First, Anneliese and i dragged these two heavy pieces out into the light to clean them off.
Then Carlos instructed me to use my knife to cut the sides off of two tires. Erin walked by while i was doing it and asked to join in. The next part, Carlos showed me, was to clamp the pieces together, drill holes in them and then use wire to tie the two pieces together.
When i went out to decorate the town, Erin took over
Meanwhile, Palo, or Chris, looked for the perfect bike wheel to fit inbetween the tire pieces. He found one and later wired it to the inside of the tires.
Fast forward through the evening and we pick up this morning with Carlos mixing cement in the road. Its an interesting process to watch, he pours a mound of cement mix then depresses a cavity in the center. In the cavity he pours water and then skillfully directs the water through all of the mix with a flat shovel.
Once the cement was mixed Carlos shoveled it into the reconstructed-tire-bike-wheel. The wheel was sitting a top a flat board with a hole drilled out (for the axel to poke through and remain un-cemented).
Next Palo twisted some thick metal wire around a piece of PVC, which will evidently hold the PVC in some way. Carlos welded the metal rings that Palo made to two pieces of rebar and then fit them onto the PVC. He then fiddled around with them in relation to a much larger piece, then left them there, standing up and calling it a day.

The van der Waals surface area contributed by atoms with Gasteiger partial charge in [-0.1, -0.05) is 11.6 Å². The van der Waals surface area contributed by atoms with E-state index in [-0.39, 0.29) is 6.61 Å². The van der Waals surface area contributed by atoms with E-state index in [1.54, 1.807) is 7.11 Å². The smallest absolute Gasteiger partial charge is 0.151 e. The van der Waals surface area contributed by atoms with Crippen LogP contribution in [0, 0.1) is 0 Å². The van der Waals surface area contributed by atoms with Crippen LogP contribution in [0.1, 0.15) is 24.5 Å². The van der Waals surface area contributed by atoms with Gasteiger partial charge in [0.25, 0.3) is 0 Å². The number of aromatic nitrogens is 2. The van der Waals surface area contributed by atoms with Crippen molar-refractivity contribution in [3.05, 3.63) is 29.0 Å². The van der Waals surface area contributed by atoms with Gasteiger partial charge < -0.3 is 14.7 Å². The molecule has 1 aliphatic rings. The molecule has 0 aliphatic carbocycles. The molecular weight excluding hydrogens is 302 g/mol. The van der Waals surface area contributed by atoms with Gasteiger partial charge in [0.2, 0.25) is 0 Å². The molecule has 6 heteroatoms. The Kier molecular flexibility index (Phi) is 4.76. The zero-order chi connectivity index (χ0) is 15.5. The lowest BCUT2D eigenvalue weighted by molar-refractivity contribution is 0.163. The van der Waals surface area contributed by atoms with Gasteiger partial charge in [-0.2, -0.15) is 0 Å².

I believe that the way that the bici-bomba will work is by pulling a long string with a series of wooden beads on it. The beads are forced under ground into the water source, then pulled back up through a narrow pipe. In this way each bead acts as a shelf for a small amount of water, and in total it can lift a fair amount over time. The picture at the very top of my blog, where the title and other pictures are, of a man on a bike, that one, that is the bici-bomba in action. It looks like a pretty exciting device- we are all really looking forward to getting it installed and functioning.
Today in the shop, we were unusally busy. Lots of folks came in looking to have their bikes fixed, and all of this in addition to the bomba work. It was good learning all around. I was very excited to work on my very first bike, as opposed to shadowing someone while they worked. Though i did need Palo and Anneliese to explain a few things and lend a hand every so often. The problem was that his crank arms were flopping around (the parts where the pedals meet the body of the bike). I took the crank arms off and the bottom bracket apart, it really needed some cleaning and replacing of a few key parts. We tightened it up and it spun beautifully. Mission success!
Anneliese got to work on a sweet old Schwinn, complete with bike powered head light and spedometer! It was a beautiful, albeit rusty, piece of machinery. We all spent some time oggling at it.
To clean the replacement chain, Anneliese opted to use the fire trick.